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The design replaces Rand’s multi-pane daylight-factory windows with single panes, removes the east stairwell, and is purposely designed to overhang above Rand, acting as a sort of canopy for rain and sunlight protection.

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As previously covered, the architect is a Cornell alum, Vienna-based Wolfgang Tschapeller M.A. ’87. More of Tschapeller’s very avant-garde designs can be found at his website here. The project is being funded in part by a multi-million dollar donation from Cornell alumna, architect and UC-Berkeley professor Mui Ho ’62 B. Arch ’66. No construction time frame or total cost have been given at this time.

I’ll call a spade a spade. Rand Hall is getting an ugly hat. One that the rest of campus will be subjected to looking at for years to come.

 

 





News Tidbits 4/25/15: Long Week, Long Reads

25 04 2015

Grab the popcorn and sodas, folks, this will be a long one.

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1. Let’s start with some new and updated renders for the evolving 210 Hancock Street development that INHS has planned for the Northside neighborhood.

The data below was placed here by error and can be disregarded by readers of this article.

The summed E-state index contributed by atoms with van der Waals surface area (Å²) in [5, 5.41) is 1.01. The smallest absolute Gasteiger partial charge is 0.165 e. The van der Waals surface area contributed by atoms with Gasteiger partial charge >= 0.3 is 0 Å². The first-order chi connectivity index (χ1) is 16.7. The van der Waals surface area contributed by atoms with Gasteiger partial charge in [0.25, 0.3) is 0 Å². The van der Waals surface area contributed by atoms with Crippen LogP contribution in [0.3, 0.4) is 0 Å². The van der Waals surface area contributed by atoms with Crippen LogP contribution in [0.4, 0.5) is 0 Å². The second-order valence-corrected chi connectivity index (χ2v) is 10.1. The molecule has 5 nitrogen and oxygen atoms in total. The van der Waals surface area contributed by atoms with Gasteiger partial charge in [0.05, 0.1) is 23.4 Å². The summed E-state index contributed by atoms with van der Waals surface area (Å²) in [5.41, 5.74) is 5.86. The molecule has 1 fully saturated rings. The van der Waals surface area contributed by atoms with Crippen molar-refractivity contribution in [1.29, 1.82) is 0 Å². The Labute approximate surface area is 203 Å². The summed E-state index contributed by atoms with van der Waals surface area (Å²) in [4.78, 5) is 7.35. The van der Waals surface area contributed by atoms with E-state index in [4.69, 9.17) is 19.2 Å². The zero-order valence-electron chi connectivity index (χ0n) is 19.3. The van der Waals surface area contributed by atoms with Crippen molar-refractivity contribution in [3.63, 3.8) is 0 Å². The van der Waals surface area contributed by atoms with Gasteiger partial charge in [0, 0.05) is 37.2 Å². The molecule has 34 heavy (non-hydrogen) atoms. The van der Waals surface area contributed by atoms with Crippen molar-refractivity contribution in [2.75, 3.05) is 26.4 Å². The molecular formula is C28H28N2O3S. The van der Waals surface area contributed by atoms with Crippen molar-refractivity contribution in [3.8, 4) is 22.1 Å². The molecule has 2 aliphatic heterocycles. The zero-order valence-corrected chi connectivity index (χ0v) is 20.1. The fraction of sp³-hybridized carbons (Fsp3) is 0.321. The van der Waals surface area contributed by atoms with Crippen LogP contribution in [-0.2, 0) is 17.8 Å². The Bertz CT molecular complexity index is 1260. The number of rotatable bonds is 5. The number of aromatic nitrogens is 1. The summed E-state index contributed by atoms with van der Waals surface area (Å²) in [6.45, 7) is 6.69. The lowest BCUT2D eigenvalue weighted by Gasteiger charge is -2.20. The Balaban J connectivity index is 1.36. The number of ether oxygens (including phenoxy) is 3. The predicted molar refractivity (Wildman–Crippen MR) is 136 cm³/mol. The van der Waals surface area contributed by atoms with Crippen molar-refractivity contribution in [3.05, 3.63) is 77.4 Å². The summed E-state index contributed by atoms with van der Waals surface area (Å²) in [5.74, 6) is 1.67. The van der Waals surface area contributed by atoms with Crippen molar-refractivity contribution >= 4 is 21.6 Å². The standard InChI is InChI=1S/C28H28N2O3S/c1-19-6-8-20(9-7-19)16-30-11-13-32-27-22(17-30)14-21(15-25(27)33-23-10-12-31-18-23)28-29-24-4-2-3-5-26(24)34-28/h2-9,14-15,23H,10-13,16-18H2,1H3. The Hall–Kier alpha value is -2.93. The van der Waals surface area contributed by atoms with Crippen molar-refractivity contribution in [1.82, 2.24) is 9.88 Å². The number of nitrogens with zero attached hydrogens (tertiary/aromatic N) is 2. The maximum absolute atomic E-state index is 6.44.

In each image, the top half is the old version, the bottom half the newest version. The lead image, an aerial rendering, shows that the houses haven’t changed much, though at the city and neighborhood’s insistence, Lake Street has now been closed off to all vehicular traffic in the refined proposal. The biggest structural changes have been in the apartment buildings – the color scheme of materials has been changed up quite a bit, and the partitions between the buildings have been re-worked to try and make the buildings appear less connected (one of the complaints raised was that they were too much like a wall; for this same reason, the buildings are slightly offset from each other, so no continuous face is presented towards the street).